Rail operator apologises for Stamford Hill nature reserve tree-felling

Stamford Hill Felling at East and West Bank Nature Reserve.

Stamford Hill Felling at East and West Bank Nature Reserve. - Credit: Lorraine Tillet

A rail operator has promised to tell residents in advance about tree-felling after it cut down hundreds at a Stamford Hill nature reserve.

Network Rail’s tree-felling programme at the East and West Bank Nature Reserve, a Site for the Importance of Nature Conservation, caused upset and concern about nesting birds in March. 

The council-owned reserve is managed by volunteers but Network Rail is responsible for the railway cuttings.

According to the Town Hall, the reserve between Stamford Hill and Dunsmure Road was home to 5 to 10 per cent of the borough’s mature trees.

Network Rail said the trees had grown so much they “posed a safety risk to passengers”, so cleared them.


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The move left volunteers “angry and distressed” and they said they thought the rail company had an agreement to leave the embankment to flourish.

They accused Network Rail of “poor practice” for felling trees during the nesting season.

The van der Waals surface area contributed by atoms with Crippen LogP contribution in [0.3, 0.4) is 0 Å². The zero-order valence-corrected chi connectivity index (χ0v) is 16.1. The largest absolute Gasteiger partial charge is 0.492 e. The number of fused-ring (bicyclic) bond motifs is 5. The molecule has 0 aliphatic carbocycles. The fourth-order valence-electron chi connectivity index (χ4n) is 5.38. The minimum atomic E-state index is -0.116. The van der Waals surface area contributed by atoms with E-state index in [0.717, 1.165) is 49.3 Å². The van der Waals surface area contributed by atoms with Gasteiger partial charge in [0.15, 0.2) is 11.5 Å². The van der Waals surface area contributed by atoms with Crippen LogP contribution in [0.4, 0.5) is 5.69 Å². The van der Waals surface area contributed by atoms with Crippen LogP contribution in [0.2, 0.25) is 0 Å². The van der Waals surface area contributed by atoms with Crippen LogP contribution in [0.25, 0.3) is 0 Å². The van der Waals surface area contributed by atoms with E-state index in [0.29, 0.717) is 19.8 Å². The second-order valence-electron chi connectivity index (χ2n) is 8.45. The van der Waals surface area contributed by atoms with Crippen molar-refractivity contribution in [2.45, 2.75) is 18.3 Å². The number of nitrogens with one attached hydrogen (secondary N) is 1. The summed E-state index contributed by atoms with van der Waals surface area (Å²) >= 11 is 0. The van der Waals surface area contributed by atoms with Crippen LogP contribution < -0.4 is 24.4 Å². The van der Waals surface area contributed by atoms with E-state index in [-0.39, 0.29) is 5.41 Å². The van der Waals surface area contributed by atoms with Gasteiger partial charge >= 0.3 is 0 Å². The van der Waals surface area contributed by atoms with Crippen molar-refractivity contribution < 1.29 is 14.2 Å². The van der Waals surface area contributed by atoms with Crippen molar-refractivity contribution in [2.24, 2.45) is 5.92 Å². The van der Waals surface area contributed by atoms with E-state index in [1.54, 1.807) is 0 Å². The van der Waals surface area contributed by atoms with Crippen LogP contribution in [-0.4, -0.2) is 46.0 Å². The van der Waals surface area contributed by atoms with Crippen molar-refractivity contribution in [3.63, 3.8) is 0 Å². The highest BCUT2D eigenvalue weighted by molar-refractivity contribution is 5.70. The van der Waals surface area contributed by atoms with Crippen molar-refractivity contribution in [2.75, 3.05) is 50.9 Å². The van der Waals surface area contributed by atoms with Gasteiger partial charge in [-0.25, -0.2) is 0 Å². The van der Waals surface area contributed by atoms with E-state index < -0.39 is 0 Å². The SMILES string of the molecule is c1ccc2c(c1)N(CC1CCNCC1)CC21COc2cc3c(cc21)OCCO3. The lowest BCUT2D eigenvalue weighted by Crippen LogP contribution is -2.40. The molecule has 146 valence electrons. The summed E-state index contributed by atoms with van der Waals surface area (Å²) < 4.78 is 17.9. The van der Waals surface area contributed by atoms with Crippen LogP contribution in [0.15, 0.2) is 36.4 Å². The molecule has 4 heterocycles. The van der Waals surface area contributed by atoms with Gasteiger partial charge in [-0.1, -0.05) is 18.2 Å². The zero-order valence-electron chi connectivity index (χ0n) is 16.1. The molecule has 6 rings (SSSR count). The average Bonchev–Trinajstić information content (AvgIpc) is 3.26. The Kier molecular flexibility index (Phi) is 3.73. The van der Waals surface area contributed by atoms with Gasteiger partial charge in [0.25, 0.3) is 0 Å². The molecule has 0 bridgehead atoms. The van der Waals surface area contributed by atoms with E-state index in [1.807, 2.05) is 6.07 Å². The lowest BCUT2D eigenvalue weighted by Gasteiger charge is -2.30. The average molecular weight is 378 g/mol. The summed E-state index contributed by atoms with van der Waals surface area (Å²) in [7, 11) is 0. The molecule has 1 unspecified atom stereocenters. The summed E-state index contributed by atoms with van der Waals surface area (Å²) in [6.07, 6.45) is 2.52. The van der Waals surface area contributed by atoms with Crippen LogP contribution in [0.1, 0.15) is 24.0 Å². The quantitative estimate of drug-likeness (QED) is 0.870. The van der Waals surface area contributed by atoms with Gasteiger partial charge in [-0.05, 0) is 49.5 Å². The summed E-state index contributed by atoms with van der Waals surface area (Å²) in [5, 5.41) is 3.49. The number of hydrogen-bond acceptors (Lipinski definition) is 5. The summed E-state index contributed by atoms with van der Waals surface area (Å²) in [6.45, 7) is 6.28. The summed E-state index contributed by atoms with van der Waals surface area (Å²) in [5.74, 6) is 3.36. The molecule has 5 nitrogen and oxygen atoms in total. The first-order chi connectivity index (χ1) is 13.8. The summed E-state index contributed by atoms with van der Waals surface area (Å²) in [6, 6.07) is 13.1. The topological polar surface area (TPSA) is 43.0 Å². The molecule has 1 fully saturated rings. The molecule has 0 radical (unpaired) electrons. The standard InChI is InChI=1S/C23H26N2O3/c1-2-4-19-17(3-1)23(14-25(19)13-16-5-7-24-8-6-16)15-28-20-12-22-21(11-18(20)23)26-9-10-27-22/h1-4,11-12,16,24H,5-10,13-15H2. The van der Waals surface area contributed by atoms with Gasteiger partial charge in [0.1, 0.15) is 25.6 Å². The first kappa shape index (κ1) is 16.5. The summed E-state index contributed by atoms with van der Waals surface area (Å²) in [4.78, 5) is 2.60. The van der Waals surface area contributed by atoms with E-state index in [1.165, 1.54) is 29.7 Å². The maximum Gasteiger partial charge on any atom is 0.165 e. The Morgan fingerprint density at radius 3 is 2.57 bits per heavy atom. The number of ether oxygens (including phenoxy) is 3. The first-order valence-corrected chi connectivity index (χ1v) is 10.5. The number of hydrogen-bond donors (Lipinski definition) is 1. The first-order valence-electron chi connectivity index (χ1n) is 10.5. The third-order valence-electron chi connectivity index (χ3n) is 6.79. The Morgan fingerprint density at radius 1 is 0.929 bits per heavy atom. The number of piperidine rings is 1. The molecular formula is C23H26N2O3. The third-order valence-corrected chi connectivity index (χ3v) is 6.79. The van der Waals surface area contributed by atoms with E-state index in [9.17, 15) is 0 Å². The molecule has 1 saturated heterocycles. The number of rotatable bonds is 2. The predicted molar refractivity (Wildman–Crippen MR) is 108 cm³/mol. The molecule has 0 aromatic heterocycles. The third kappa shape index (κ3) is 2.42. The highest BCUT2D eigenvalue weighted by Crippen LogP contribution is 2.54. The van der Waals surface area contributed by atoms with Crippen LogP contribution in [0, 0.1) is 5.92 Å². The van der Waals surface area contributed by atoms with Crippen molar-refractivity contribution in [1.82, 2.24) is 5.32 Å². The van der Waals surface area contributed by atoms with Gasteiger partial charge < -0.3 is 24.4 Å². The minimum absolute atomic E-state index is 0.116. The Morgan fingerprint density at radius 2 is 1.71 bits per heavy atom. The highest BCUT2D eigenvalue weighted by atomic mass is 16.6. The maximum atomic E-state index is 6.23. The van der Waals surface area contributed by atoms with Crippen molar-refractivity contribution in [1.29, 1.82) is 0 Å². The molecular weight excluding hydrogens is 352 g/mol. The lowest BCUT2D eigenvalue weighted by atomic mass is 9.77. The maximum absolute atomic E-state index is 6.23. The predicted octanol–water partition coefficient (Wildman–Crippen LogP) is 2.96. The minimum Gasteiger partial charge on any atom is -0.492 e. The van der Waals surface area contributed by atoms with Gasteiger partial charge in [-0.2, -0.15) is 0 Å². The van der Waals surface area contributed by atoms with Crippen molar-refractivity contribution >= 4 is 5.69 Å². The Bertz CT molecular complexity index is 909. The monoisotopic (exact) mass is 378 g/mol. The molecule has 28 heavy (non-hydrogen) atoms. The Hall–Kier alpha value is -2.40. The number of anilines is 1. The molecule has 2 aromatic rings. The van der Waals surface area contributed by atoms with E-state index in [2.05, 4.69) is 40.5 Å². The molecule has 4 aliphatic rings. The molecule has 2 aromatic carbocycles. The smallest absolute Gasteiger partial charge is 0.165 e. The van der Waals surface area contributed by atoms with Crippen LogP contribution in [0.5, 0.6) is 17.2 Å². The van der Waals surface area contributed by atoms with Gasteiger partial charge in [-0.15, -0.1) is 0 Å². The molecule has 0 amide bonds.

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Glyphosate eco-plugs were also attached to the tree roots to prevent regrowth, said the council, which has worked to cut its own use of the pesticide because of the harm it causes to biodiversity.

The reserve is closed to the public and was designated a Site of Importance for Nature Conservation in 2002.

Volunteers fitted owl, bird and bat boxes in the reserve, which is home to 40 species of birds, including tawny owls, peregrine falcons, nightingales and greater spotted woodpeckers, along with 70 species of plants and flowers.

Mark Walker, route infrastructure engineer for Network Rail’s Anglia Route, said the company would work more closely with the community, adding: “We normally tell our neighbours about this kind of work before we begin, but in this case we didn’t nor did we explain why we were doing it, or how we’d mitigate against its impact.

"This was wrong and caused a lot of upset for which I’m sorry."

In a recent meeting with Hackney Mayor Philip Glanville, local MP Diane Abbott and Town Hall parks chief Cllr Caroline Woodley, the company explained that it had surveyed the wildlife before the work started

Staff earmarked trees with nesting birds to prevent them being felled. It will also be putting in new plants this autumn to replace what was lost.

The politicians welcomed Network Rail’s pledge to work more closely with the community and prevent a similar incident.

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